Music Week has just returned from a few days in Nashville. Last time we were there, we explored the country scene that made the city famous as a music destination.
But this time, with Music Week partnering with The Other Nashville Society and AWAL for London Artist Immersion Week – which saw UK artists such as Millie Turner and Iyamah fly to Tennessee for a week of songwriting sessions and meetings – it became apparent that there’s much more to Nashville than honkytonks.
At the panel discussion we hosted (pictured), it was striking just how many music biz professionals have moved to Nashville in recent years, many of whom have nothing to do with country music.
You’d expect songwriters to want to tap into the town’s prodigious talent and unique approach to hitmaking. But there are also managers such as Red Light’s David Adcock and pop publishers such as Prescription Songs’ Katie Fagan following in the footsteps of rock superagent Scott Clayton, now at WME, but one of the first to set up a non-country business there a few decades ago.
All speak passionately about Nashville’s perfect storm of talent, accessibility and community as key to drawing in artists, writers and execs from New York, Los Angeles and London. Indeed so many are flocking to the city that some worry it could lose its unique set-up, where songwriters can be pulled into sessions after chance meetings in nearby coffee shops, and an area like Berryhill can house over a dozen studios, small and large, all brimming with ideas and enterprise.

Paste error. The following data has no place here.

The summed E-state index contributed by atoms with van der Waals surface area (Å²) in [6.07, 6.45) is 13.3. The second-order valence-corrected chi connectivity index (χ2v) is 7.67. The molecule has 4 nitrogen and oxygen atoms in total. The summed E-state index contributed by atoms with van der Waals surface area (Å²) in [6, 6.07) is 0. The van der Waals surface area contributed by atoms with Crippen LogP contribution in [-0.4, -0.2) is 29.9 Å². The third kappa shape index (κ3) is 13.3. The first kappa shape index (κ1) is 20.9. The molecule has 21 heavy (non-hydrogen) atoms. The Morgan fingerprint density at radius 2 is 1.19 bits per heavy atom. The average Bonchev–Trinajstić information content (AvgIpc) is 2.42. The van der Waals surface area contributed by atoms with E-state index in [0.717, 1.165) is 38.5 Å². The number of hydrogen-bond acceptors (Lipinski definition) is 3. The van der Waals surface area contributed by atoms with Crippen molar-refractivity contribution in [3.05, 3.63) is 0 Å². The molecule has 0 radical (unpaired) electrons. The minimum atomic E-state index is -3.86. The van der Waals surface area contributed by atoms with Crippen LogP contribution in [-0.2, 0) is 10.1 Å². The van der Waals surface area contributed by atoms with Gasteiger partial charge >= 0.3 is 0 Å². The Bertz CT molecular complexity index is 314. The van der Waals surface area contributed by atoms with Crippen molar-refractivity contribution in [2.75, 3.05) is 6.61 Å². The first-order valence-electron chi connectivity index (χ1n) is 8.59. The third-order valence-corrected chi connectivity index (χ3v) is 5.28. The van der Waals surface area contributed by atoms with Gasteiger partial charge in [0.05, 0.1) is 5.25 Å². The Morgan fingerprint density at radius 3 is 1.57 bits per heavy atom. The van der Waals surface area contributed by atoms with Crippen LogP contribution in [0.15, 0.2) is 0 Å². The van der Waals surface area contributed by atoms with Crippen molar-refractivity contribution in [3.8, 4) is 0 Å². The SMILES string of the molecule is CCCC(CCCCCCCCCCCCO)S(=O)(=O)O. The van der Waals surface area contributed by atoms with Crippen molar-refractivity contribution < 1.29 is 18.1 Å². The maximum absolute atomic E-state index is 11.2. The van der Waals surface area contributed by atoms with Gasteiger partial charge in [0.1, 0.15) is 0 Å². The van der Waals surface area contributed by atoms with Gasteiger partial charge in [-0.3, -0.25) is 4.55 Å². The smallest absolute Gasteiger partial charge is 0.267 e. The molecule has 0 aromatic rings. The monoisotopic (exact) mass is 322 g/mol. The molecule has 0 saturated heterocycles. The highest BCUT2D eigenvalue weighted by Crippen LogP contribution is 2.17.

But most believe Nashville’s unique spirit, which crosses country and non-country lines, will win through. There are lessons for other music capitals in that too. The British artists on Immersion Week spoke of the joys of an industry where people’s first instinct is to help everyone to the top together, rather than turn it into a winner-takes-all contest. The industry arrivals from LA spoke with relief of having escaped the pressure to not just make it, but make it bigger than anyone else.
There’s much talk these days of how you can base yourself anywhere and succeed. But the right creative environment can still make a huge difference to careers. Nashville is making a play to win hearts and minds, and London and LA would do well to listen.
* To read Music Week's feature on Nashville's unique songwriting scene, click here. To subscribe to Music Week and never miss a vital music biz story, click here.